In response to this letter, please provide a list of all lots distributed to the U.S., within expiry. For each lot, indicate whether the lot was released without complete testing information or secondary review. If, in compiling this data, you find any discrepancies that show material was released that did not comply with established standards, please provide your plan of action for that material.
 
Because of continuing CGMP issues at your firm, we recommend that you engage a third party consultant with appropriate CGMP expertise to comprehensively assess your firm’s entire operation, including facility conditions, procedures, processes, laboratory controls, and quality management systems.  Your executive management is responsible for the ongoing acceptability of your operation, and for affording proper daily oversight to assure the identity, strength, quality, and purity of the drugs you manufacture.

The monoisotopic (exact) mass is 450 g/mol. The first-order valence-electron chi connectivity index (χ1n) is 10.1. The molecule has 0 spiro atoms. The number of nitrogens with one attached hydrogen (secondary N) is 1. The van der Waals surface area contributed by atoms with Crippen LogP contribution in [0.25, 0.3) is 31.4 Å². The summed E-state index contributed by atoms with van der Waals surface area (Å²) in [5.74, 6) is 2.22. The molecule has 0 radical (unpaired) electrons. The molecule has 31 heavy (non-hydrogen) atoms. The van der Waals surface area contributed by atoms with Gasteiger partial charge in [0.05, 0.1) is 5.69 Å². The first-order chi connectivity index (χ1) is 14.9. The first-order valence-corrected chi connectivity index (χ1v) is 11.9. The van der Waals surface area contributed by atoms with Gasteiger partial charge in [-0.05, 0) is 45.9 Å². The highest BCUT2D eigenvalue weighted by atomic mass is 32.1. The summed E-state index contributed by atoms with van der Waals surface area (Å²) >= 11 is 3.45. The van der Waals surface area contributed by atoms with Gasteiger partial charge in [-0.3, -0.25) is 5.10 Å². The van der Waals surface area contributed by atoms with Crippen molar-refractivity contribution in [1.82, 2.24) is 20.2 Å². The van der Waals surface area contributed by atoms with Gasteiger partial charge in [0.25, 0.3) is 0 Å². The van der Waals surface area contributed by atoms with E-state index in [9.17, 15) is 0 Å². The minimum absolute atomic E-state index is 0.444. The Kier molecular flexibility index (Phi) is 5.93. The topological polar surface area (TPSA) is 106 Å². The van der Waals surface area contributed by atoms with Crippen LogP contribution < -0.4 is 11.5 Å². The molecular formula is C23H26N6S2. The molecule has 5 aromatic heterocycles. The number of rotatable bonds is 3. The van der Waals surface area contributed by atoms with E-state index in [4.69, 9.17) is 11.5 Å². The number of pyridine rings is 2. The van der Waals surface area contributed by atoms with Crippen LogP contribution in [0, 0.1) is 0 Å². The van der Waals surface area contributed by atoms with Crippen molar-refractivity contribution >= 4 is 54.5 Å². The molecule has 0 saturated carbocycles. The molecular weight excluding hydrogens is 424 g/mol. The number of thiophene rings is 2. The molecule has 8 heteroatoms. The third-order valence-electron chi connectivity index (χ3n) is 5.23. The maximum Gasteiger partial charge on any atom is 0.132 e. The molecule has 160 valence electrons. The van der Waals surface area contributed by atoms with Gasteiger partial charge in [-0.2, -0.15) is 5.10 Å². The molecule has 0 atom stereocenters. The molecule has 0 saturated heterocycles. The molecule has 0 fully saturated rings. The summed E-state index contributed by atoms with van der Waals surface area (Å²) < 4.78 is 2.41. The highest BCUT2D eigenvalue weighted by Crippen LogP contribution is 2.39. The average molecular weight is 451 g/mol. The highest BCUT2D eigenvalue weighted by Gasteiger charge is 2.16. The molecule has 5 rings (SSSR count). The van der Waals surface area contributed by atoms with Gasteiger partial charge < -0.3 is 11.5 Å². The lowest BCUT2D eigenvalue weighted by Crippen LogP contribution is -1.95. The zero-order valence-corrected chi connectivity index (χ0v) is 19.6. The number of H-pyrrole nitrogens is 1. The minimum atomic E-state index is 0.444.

Until we receive adequate confirmation that you have made global corrections, we will not schedule a follow-up FDA inspection and your firm will remain on Import Alert 66-40.
 
Deviations cited in this letter are not intended as an all-inclusive list.  You are responsible for determining the causes of these deviations, for preventing their recurrence, and for preventing other deviations.
 
For guidance on current good manufacturing practice for APIs, consult “Q7 Good Manufacturing Practice Guidance for Active Pharmaceutical Ingredients” from the International Conference on Harmonization (ICH) of Technical Requirements for Registration of Pharmaceuticals for Human Use. This ICH Q7 CGMP guidance helps ensure that all APIs meet international standards for quality and purity. You may download this guidance from FDA’s website at: